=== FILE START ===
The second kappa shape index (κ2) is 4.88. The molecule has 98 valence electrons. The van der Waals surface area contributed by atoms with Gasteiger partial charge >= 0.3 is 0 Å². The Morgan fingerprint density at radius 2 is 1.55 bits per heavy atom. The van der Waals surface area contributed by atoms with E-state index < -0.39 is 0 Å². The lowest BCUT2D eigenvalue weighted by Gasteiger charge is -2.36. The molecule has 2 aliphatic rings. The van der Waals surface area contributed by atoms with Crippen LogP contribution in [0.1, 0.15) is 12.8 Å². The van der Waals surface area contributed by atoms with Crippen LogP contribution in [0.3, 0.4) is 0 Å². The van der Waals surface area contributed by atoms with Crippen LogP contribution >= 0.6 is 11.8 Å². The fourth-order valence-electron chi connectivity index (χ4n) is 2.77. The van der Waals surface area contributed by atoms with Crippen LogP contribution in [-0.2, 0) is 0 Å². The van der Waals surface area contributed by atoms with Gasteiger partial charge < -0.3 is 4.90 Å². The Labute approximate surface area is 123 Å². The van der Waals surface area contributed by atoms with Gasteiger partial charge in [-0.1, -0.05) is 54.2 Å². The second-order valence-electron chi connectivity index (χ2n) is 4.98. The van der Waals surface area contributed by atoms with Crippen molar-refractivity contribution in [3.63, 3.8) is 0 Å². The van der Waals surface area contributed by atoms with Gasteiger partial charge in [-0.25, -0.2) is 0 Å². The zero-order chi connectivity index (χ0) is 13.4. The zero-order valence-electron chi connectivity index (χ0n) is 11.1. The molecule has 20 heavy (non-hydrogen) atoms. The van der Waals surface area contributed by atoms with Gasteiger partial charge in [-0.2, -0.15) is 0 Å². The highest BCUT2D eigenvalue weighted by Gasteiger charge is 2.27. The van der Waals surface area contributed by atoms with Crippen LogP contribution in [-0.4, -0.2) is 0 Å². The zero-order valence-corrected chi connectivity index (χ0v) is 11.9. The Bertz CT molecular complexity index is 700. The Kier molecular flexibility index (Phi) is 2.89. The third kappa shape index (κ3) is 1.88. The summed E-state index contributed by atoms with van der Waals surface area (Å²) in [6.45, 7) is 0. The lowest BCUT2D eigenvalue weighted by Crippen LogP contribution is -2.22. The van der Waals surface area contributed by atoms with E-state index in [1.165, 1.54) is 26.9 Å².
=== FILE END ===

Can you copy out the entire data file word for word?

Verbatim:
The second kappa shape index (κ2) is 4.88. The molecule has 98 valence electrons. The van der Waals surface area contributed by atoms with Gasteiger partial charge >= 0.3 is 0 Å². The Morgan fingerprint density at radius 2 is 1.55 bits per heavy atom. The van der Waals surface area contributed by atoms with E-state index < -0.39 is 0 Å². The lowest BCUT2D eigenvalue weighted by Gasteiger charge is -2.36. The molecule has 2 aliphatic rings. The van der Waals surface area contributed by atoms with Crippen LogP contribution in [0.1, 0.15) is 12.8 Å². The van der Waals surface area contributed by atoms with Crippen LogP contribution in [0.3, 0.4) is 0 Å². The van der Waals surface area contributed by atoms with Crippen LogP contribution >= 0.6 is 11.8 Å². The fourth-order valence-electron chi connectivity index (χ4n) is 2.77. The van der Waals surface area contributed by atoms with Crippen LogP contribution in [-0.2, 0) is 0 Å². The van der Waals surface area contributed by atoms with Gasteiger partial charge < -0.3 is 4.90 Å². The Labute approximate surface area is 123 Å². The van der Waals surface area contributed by atoms with Gasteiger partial charge in [-0.1, -0.05) is 54.2 Å². The second-order valence-electron chi connectivity index (χ2n) is 4.98. The van der Waals surface area contributed by atoms with Crippen molar-refractivity contribution in [3.63, 3.8) is 0 Å². The van der Waals surface area contributed by atoms with Gasteiger partial charge in [-0.25, -0.2) is 0 Å². The zero-order chi connectivity index (χ0) is 13.4. The zero-order valence-electron chi connectivity index (χ0n) is 11.1. The molecule has 20 heavy (non-hydrogen) atoms. The van der Waals surface area contributed by atoms with Gasteiger partial charge in [-0.2, -0.15) is 0 Å². The highest BCUT2D eigenvalue weighted by Gasteiger charge is 2.27. The van der Waals surface area contributed by atoms with Crippen LogP contribution in [-0.4, -0.2) is 0 Å². The zero-order valence-corrected chi connectivity index (χ0v) is 11.9. The Bertz CT molecular complexity index is 700. The Kier molecular flexibility index (Phi) is 2.89. The third kappa shape index (κ3) is 1.88. The summed E-state index contributed by atoms with van der Waals surface area (Å²) in [6.45, 7) is 0. The lowest BCUT2D eigenvalue weighted by Crippen LogP contribution is -2.22. The van der Waals surface area contributed by atoms with E-state index in [1.165, 1.54) is 26.9 Å².